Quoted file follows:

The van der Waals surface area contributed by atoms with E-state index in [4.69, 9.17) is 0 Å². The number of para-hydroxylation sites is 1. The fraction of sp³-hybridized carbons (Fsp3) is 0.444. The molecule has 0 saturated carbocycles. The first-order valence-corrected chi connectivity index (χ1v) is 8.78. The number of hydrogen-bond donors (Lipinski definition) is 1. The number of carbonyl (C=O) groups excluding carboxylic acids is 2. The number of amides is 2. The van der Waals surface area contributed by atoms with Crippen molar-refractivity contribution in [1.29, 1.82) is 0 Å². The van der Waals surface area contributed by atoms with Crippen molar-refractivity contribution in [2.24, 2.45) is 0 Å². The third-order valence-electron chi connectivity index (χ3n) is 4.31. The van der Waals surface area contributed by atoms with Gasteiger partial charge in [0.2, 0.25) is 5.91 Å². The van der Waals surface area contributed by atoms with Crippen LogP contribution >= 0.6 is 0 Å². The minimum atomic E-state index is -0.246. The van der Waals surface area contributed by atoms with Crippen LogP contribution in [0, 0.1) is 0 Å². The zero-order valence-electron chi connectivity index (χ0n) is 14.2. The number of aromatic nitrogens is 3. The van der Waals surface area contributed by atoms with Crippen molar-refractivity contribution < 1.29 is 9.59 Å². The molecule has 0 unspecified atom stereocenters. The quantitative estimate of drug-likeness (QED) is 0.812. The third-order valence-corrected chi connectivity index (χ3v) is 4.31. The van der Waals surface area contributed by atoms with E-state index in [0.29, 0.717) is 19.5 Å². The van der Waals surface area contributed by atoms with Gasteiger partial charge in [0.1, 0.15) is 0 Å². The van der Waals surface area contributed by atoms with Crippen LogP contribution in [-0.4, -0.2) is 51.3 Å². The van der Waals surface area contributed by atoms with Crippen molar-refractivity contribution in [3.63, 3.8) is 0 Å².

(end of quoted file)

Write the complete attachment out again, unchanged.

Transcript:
The van der Waals surface area contributed by atoms with E-state index in [4.69, 9.17) is 0 Å². The number of para-hydroxylation sites is 1. The fraction of sp³-hybridized carbons (Fsp3) is 0.444. The molecule has 0 saturated carbocycles. The first-order valence-corrected chi connectivity index (χ1v) is 8.78. The number of hydrogen-bond donors (Lipinski definition) is 1. The number of carbonyl (C=O) groups excluding carboxylic acids is 2. The number of amides is 2. The van der Waals surface area contributed by atoms with Crippen molar-refractivity contribution in [1.29, 1.82) is 0 Å². The van der Waals surface area contributed by atoms with Crippen molar-refractivity contribution in [2.24, 2.45) is 0 Å². The third-order valence-electron chi connectivity index (χ3n) is 4.31. The van der Waals surface area contributed by atoms with Gasteiger partial charge in [0.2, 0.25) is 5.91 Å². The van der Waals surface area contributed by atoms with Crippen LogP contribution >= 0.6 is 0 Å². The minimum atomic E-state index is -0.246. The van der Waals surface area contributed by atoms with Crippen LogP contribution in [0, 0.1) is 0 Å². The zero-order valence-electron chi connectivity index (χ0n) is 14.2. The number of aromatic nitrogens is 3. The van der Waals surface area contributed by atoms with Crippen molar-refractivity contribution < 1.29 is 9.59 Å². The molecule has 0 unspecified atom stereocenters. The quantitative estimate of drug-likeness (QED) is 0.812. The third-order valence-corrected chi connectivity index (χ3v) is 4.31. The van der Waals surface area contributed by atoms with E-state index in [0.29, 0.717) is 19.5 Å². The van der Waals surface area contributed by atoms with Gasteiger partial charge in [0.1, 0.15) is 0 Å². The van der Waals surface area contributed by atoms with Crippen LogP contribution in [-0.4, -0.2) is 51.3 Å². The van der Waals surface area contributed by atoms with Crippen molar-refractivity contribution in [3.63, 3.8) is 0 Å².